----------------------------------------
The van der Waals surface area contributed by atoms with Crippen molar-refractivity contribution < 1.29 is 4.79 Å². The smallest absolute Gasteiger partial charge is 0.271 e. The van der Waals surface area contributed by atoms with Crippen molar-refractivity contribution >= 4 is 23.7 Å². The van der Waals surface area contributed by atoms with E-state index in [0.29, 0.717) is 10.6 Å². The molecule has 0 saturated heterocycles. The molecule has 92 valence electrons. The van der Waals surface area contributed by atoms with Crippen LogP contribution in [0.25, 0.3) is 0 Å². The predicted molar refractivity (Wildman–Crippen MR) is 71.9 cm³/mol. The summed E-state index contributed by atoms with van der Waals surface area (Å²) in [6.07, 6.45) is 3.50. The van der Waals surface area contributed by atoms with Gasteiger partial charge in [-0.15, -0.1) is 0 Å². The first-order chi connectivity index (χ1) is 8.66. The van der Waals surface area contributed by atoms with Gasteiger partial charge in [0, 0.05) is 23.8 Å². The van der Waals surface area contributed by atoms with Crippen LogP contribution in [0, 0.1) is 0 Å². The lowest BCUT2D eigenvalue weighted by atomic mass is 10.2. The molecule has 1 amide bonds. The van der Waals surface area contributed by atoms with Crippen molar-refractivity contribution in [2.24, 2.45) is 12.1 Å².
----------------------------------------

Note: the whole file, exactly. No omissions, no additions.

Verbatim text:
The van der Waals surface area contributed by atoms with Crippen molar-refractivity contribution < 1.29 is 4.79 Å². The smallest absolute Gasteiger partial charge is 0.271 e. The van der Waals surface area contributed by atoms with Crippen molar-refractivity contribution >= 4 is 23.7 Å². The van der Waals surface area contributed by atoms with E-state index in [0.29, 0.717) is 10.6 Å². The molecule has 0 saturated heterocycles. The molecule has 92 valence electrons. The van der Waals surface area contributed by atoms with Crippen LogP contribution in [0.25, 0.3) is 0 Å². The predicted molar refractivity (Wildman–Crippen MR) is 71.9 cm³/mol. The summed E-state index contributed by atoms with van der Waals surface area (Å²) in [6.07, 6.45) is 3.50. The van der Waals surface area contributed by atoms with Gasteiger partial charge in [-0.15, -0.1) is 0 Å². The first-order chi connectivity index (χ1) is 8.66. The van der Waals surface area contributed by atoms with Gasteiger partial charge in [0, 0.05) is 23.8 Å². The van der Waals surface area contributed by atoms with Crippen LogP contribution in [0, 0.1) is 0 Å². The lowest BCUT2D eigenvalue weighted by atomic mass is 10.2. The molecule has 1 amide bonds. The van der Waals surface area contributed by atoms with Crippen molar-refractivity contribution in [2.24, 2.45) is 12.1 Å².